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CHIP bill passes House

On its second attempt, the CHIP restoration bill by Rep. Sylvester Turner passed out of the House.

The bill would end some of the eligibility and enrollment restrictions that helped shrink the number of recipients by about 182,000 since 2003.

It advanced by a lopsided vote of 126-16 after a day of contentious debate over budget priorities and how much responsibility to place on the working poor. After a final procedural vote in the House today, it advances to the Senate, where GOP leaders oppose a provision allowing families to renew coverage every year instead of every six months.

Rep. Sylvester Turner, a Houston Democrat and the measure’s lead author, asked for a big show of bipartisan support to try to sway the Senate. He noted the bill has five Republican authors and co-authors, including Rep. Kirk England of Grand Prairie.


Rep. Charlie Howard, R-Sugar Land, expressed concern about a provision allowing families to deduct from income their child-care expenses.

For a family of four with two very young children, the change would raise the program’s income ceiling to $46,100, from $41,300.

Asked Rep. Linda Harper-Brown, R-Irving: “Do we want the taxpayer to provide health insurance for people who make up to $50,000?”

Rep. Dan Gattis, R-Georgetown, countered that the state should allow the deduction because it encourages people to work. He was among 38 Republicans – including most of those in the Dallas-Fort Worth delegation – who joined Democrats in crushing Mr. Howard’s attempt to disallow child-care deductions. That vote was 105-36.

There were many other amendments offered, by Republicans to weaken the bill and by Democrats to make it go farther. Burka criticized Rep. Garnet Coleman’s attempts to do the latter, saying it was a half-a-loaf/perfect-versus-good situation. In the end, when Coleman voted for the final bill, Burka retracted his criticism. I’ve got a statement from Rep. Coleman beneath the fold on the bill and its next step in the Senate.

There was more along these lines, mostly on the Republican efforts to maintain the tighter requirements that led to so many people being tossed off of CHIP. I’ll refer you back to the article and to the many blog posts by the Capitol crew for the details. One to highlight, from the Statesman blog, concerns an argument made by Rep. Gattis in support of a different amendment:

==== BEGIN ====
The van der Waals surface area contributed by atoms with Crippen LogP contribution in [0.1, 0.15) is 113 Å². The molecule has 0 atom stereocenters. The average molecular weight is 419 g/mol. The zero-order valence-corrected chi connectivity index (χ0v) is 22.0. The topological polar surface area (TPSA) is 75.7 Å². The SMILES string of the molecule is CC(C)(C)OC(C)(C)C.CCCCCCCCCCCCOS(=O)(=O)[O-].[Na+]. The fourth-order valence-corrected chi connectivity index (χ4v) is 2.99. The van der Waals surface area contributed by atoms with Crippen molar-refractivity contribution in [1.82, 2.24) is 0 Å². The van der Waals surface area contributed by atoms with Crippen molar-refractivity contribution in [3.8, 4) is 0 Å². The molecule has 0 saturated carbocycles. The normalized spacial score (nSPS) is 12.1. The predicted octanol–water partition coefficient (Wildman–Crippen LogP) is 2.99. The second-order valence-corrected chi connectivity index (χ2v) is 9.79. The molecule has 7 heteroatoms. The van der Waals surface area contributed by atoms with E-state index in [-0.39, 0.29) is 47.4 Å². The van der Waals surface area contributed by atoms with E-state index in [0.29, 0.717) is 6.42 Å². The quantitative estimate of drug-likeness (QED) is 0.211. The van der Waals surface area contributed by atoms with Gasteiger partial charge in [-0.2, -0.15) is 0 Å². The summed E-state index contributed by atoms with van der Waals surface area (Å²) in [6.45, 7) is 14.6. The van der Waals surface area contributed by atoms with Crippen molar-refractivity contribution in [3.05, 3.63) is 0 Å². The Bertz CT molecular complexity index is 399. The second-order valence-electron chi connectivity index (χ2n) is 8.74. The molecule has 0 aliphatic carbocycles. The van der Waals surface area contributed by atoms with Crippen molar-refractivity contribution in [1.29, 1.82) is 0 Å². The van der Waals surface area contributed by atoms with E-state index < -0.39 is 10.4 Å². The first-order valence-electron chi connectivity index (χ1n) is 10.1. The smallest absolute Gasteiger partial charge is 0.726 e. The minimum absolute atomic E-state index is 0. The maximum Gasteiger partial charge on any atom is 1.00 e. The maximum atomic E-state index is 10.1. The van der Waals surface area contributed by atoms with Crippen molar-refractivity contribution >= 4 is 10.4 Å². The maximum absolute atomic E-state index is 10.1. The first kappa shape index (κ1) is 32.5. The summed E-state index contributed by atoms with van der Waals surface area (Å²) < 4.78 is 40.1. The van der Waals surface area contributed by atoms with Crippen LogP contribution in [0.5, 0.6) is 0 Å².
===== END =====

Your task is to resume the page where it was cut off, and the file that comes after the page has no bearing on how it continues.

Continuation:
Gattis argued that it’s not fair to extend the eligibility period for CHIP, a program for working Texans who cannot afford private health insurance, when families on Medicaid — “the oldest and sickest and poorest among us” — have to apply every six months. His proposed amendment, modified by Frank Corte, R-San Antonio, to allow families to stay enrolled for a year and then after that require them to reapply every six months, failed 91-49.

I agree, that’s not fair. Of course, I’d say the solution is to make the Medicaid process an annual one instead of making CHIP biannual. In the Morning News story, Rep. Rafael Anchia has a pretty good rejoinder:

Rep. Rafael Anchia, D-Dallas, said it was unfair to hassle working poor families, when the state only requires first-time sex offenders to re-register every 12 months.

“Where is the justice in that?” Mr. Anchia said.

Good question.

Anyway, the bill goes on to the Senate, where as we know it is sure to be undone in substantive ways. I’ll let Burka bring it home from here, from his first post:

This entire exercise may have been meaningless anyway. This was the number one priority for Turner and the Craddick Ds. Turner told Craddick that it wouldn’t be enough for this bill just to pass the House, that he wanted Craddick to go to bat for the bill in the Senate, which doesn’t like the restoration of twelve months of eligibility. Turner may have felt he had Craddick’s support–after all, Craddick wouldn’t be speaker without him and the other Craddick Ds–but Craddick insisted in a heated meeting with the Craddick Ds that he had promised only to facilitate passage through the House and make it possible for Turner to argue for his bill in the Senate. (Yeah, those House members have a lot of stroke in the Senate.) This scenario was related to me by another of the Craddick Ds, and if it is true, I would say that the Craddick Ds have been had.

And when that happens, don’t say they weren’t warned.

Statement by Rep. Garnet Coleman on the passage of HB109:

“I like progress, because I’m a progressive, and HB 109 is progress. We took an excellent first step today by restoring CHIP coverage to 102,000 Texas children.

I’m proud of the work done by Rep. Turner, Speaker Craddick, Chairman Davis, Chairman Rose, and others on this bill — and I trust that they will fight for this bill to stay in its form as it goes through the Senate.

The next step will be for Lieutenant Governor Dewhurst and the Texas Senate to maintain CHIP restoration as it passed out of the House. Governor Dewhurst has said this is the ‘session of the children.’ Now we get to see if he means it.”

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